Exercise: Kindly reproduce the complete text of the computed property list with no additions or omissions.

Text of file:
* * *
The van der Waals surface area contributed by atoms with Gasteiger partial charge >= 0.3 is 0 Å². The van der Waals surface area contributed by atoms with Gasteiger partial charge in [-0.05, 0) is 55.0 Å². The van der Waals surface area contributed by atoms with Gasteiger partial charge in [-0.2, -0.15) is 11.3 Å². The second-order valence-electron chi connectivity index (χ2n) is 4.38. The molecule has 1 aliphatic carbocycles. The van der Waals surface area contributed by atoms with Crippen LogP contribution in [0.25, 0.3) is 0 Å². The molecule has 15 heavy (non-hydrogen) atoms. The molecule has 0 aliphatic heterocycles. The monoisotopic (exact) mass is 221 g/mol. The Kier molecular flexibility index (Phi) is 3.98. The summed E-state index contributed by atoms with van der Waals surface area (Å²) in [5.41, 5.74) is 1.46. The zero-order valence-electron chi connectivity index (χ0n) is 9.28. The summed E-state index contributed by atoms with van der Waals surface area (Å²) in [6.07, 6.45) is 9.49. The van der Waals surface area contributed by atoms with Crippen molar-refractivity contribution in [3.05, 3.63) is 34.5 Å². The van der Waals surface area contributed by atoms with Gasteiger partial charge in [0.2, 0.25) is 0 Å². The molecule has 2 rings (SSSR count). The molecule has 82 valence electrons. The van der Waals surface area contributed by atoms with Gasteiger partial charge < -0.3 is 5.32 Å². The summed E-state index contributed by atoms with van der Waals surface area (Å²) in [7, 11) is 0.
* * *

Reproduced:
The van der Waals surface area contributed by atoms with Gasteiger partial charge >= 0.3 is 0 Å². The van der Waals surface area contributed by atoms with Gasteiger partial charge in [-0.05, 0) is 55.0 Å². The van der Waals surface area contributed by atoms with Gasteiger partial charge in [-0.2, -0.15) is 11.3 Å². The second-order valence-electron chi connectivity index (χ2n) is 4.38. The molecule has 1 aliphatic carbocycles. The van der Waals surface area contributed by atoms with Crippen LogP contribution in [0.25, 0.3) is 0 Å². The molecule has 15 heavy (non-hydrogen) atoms. The molecule has 0 aliphatic heterocycles. The monoisotopic (exact) mass is 221 g/mol. The Kier molecular flexibility index (Phi) is 3.98. The summed E-state index contributed by atoms with van der Waals surface area (Å²) in [5.41, 5.74) is 1.46. The zero-order valence-electron chi connectivity index (χ0n) is 9.28. The summed E-state index contributed by atoms with van der Waals surface area (Å²) in [6.07, 6.45) is 9.49. The van der Waals surface area contributed by atoms with Crippen molar-refractivity contribution in [3.05, 3.63) is 34.5 Å². The van der Waals surface area contributed by atoms with Gasteiger partial charge in [0.2, 0.25) is 0 Å². The molecule has 2 rings (SSSR count). The molecule has 82 valence electrons. The van der Waals surface area contributed by atoms with Gasteiger partial charge < -0.3 is 5.32 Å². The summed E-state index contributed by atoms with van der Waals surface area (Å²) in [7, 11) is 0.